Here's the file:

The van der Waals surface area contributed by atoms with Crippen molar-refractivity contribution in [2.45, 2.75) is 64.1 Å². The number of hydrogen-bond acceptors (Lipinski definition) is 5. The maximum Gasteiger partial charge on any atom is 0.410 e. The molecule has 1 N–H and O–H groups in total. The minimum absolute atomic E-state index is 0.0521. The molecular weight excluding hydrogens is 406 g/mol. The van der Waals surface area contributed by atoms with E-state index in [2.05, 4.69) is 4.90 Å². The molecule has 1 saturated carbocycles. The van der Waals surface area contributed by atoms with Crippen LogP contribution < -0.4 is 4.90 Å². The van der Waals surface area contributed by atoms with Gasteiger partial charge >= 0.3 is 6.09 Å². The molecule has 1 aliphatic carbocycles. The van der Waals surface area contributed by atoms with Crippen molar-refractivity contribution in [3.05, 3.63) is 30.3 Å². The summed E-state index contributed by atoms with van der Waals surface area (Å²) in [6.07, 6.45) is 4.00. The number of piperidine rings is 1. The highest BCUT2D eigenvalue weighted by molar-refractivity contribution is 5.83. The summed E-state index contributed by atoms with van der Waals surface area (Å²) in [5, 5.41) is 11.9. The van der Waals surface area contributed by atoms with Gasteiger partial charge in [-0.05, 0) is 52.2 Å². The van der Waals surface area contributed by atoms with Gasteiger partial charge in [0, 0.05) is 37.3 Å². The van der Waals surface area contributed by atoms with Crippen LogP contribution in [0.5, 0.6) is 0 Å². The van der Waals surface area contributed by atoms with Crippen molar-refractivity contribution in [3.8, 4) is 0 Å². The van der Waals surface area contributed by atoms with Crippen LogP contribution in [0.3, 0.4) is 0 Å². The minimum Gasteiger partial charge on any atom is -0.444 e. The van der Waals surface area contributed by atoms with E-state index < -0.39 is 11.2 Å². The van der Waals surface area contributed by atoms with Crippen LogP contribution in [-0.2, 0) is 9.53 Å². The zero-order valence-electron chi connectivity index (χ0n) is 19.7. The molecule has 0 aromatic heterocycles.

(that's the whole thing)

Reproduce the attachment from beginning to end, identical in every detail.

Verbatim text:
The van der Waals surface area contributed by atoms with Crippen molar-refractivity contribution in [2.45, 2.75) is 64.1 Å². The number of hydrogen-bond acceptors (Lipinski definition) is 5. The maximum Gasteiger partial charge on any atom is 0.410 e. The molecule has 1 N–H and O–H groups in total. The minimum absolute atomic E-state index is 0.0521. The molecular weight excluding hydrogens is 406 g/mol. The van der Waals surface area contributed by atoms with E-state index in [2.05, 4.69) is 4.90 Å². The molecule has 1 saturated carbocycles. The van der Waals surface area contributed by atoms with Crippen LogP contribution < -0.4 is 4.90 Å². The van der Waals surface area contributed by atoms with Gasteiger partial charge >= 0.3 is 6.09 Å². The molecule has 1 aliphatic carbocycles. The van der Waals surface area contributed by atoms with Crippen molar-refractivity contribution in [3.05, 3.63) is 30.3 Å². The summed E-state index contributed by atoms with van der Waals surface area (Å²) in [6.07, 6.45) is 4.00. The number of piperidine rings is 1. The highest BCUT2D eigenvalue weighted by molar-refractivity contribution is 5.83. The summed E-state index contributed by atoms with van der Waals surface area (Å²) in [5, 5.41) is 11.9. The van der Waals surface area contributed by atoms with Gasteiger partial charge in [-0.05, 0) is 52.2 Å². The van der Waals surface area contributed by atoms with Gasteiger partial charge in [0, 0.05) is 37.3 Å². The van der Waals surface area contributed by atoms with Crippen LogP contribution in [0.5, 0.6) is 0 Å². The van der Waals surface area contributed by atoms with Crippen molar-refractivity contribution in [3.8, 4) is 0 Å². The van der Waals surface area contributed by atoms with Crippen LogP contribution in [0.3, 0.4) is 0 Å². The minimum Gasteiger partial charge on any atom is -0.444 e. The van der Waals surface area contributed by atoms with E-state index < -0.39 is 11.2 Å². The van der Waals surface area contributed by atoms with Crippen LogP contribution in [-0.2, 0) is 9.53 Å². The zero-order valence-electron chi connectivity index (χ0n) is 19.7. The molecule has 0 aromatic heterocycles.